In 1697 and 1698, the young Tsar Peter I of Russia embarked on a Grand Embassy across Europe. As the name suggests, this was primarily a diplomatic mission, with Peter looking for allies to join him in a war against the Ottoman Empire. This was the first time a Russian tsar had visited western Europe. Peter assumed the name Peter Mikhailov, but his true identity was never in doubt. The reason of this was to avoid the ceremony that would usually accompany state visits.

Over the course of the embassy Peter was interested in learning from western European technologies. He was keen to acquire the technical skills himself, which he could later teach to his subjects. In August 1697 he visited the United Provinces (The Netherlands), where he spent four months working as a shipbuilder. At the invitation of William of Orange, the Dutch Stadtholder, Peter was invited to England, over which William also ruled as King William III.  

In January Peter and part of his entourage arrived in London, where they first stayed at the Strand in central London, before moving closer to the docks in Deptford. Peter stayed at Sayes Court, which was owned by the diarist John Evelyn. By all accounts, Peter and his friends did not treat the property well. Peter was fascinated by the wheelbarrow (a device unknown in Russia) and would have his courtiers push him in the wheelbarrow into Evelyn's precious garden hedges. The walls and floors were covered in mud and grease, and more than a dozen paintings damaged. After Peter's departure Evelyn claimed for compensation from the government. He eventually received £350, a considerable sum for the time. 

Peter's visit to England did not solely consist of trashing his lodgings, though these activities did seem to take up considerable time. In Deptford he observed the shipbuilding activities in the royal shipyards, often joining in with the work. Statues in Amsterdam and St Petersburg (outside the Admiralty) depict Peter working as a ship's carpenter. Related to his interest in naval and military affairs, Peter was given access to the arsenal at Woolwich and invited to review the fleet at Portsmouth.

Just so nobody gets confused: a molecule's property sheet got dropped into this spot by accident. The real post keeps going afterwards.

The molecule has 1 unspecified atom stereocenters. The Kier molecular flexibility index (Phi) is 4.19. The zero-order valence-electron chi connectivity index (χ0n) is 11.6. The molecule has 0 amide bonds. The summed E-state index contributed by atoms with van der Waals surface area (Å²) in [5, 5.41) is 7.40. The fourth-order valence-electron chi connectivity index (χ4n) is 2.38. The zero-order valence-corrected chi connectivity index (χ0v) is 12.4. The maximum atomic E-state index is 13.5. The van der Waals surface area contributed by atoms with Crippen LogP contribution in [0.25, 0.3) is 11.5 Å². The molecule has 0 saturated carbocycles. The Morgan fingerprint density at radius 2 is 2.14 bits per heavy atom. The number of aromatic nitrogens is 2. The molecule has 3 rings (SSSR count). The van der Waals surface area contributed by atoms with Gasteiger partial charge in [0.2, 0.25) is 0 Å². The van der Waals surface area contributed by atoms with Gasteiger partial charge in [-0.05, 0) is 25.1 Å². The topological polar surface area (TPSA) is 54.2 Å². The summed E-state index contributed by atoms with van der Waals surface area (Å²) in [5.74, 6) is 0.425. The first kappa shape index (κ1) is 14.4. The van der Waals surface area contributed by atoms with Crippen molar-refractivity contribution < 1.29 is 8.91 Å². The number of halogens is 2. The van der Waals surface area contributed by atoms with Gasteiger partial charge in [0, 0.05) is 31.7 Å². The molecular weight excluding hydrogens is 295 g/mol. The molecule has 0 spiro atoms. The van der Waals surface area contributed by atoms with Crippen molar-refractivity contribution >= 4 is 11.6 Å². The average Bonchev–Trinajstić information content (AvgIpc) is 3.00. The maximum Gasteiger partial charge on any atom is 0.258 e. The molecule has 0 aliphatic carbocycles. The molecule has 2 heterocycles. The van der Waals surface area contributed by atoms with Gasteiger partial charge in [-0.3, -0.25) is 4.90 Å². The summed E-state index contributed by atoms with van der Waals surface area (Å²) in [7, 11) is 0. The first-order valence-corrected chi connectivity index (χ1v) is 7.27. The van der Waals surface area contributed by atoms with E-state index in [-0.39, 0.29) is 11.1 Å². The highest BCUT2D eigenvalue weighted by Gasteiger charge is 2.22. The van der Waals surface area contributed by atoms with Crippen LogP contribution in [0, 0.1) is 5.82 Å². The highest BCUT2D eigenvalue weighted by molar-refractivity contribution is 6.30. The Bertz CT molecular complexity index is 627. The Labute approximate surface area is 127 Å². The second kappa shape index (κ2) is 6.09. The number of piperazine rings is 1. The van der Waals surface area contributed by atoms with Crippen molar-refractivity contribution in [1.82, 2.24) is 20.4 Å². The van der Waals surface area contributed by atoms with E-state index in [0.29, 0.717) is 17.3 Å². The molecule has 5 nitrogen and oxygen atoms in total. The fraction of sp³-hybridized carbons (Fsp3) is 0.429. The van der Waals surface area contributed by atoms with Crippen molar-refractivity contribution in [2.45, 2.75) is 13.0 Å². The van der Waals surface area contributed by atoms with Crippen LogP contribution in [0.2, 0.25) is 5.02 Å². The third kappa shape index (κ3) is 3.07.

At the Royal Observatory Peter met Sir John Flamsteed, the first Astronomer Royal.  Reported meetings with such luminaries as Edmund Halley, Isaac Newton and Sir Christopher Wren are most likely to be apocryphal. Peter did visit the Royal Mint in the Tower of London, where Newton served as Warden of the Mint before being appointed to Master in 1699. 

Upon his departure from England, Peter received a gift from William III in the form of the Royal Transport. Designed to carry important persons across the North Sea between England and the Netherlands, the vessel was one of the most modern in the king's fleet. The ship's ornamentation was further embellished before being presented to the tsar. Peter was overjoyed at the gift, though a diplomatic alliance with England was not forthcoming.

Peter's three month visit to England is commemorated in a bizarre sculptural ensemble in Deptford, unveiled by Prince Michael of Kent in 2001. Designed by Mikhail Shemyakhin (also responsible for a seated statue of Peter in the grounds of the Peter and Paul Fortress in St Petersburg, in which the tsar is depicted with a tiny head), the towering figure of the tsar stands in a tricorn hat between an empty throne and a dwarf. The English inscription reads: 

Russian Czar, Peter the Great, arrived in England in January 1698 and stayed in Sir John Evelyn's house, Sayes Court in Deptford for four months.  This monument is erected near the royal shipyard where Peter the Great studied the English science of shipbuilding.  The monument is a gift from the Russian people and commemorates the visit of Peter the Great to this country in search of knowledge and experience.

By 'official' standards, Peter's Grand Embassy was a failure. None of the European powers were willing to join him in an alliance against Turkey – they were more concerned about the fate of the Spanish throne (the Spanish War of Succession involved the major European powers and lasted from 1700 to 1714). In Dresden Peter met with Saxon Elector Augustus the Strong, who was also King of Poland as August II. The two became lifelong friends but their efforts were eventually directed against Sweden rather than Turkey.

Nevertheless, Peter's Grand Embassy was a great success at an informal level. Not only did he manage to bring a handful of skilled craftsmen and technical experts back to Russia with him, Peter acquired extensive knowledge himself and soon implemented what he had learnt in Russia. The layout of Peter's new capital of St Petersburg was inspired by his experience of London and Amsterdam, while the fleet he created in the Baltic was greatly influenced by the knowledge of maritime affairs he acquired in England and Holland.

By Jimmy Chen

Images: Robert Scarth [CC BY-SA 2.0 (], via Wikimedia Commons

Paul Delaroche [Public domain], via Wikimedia Commons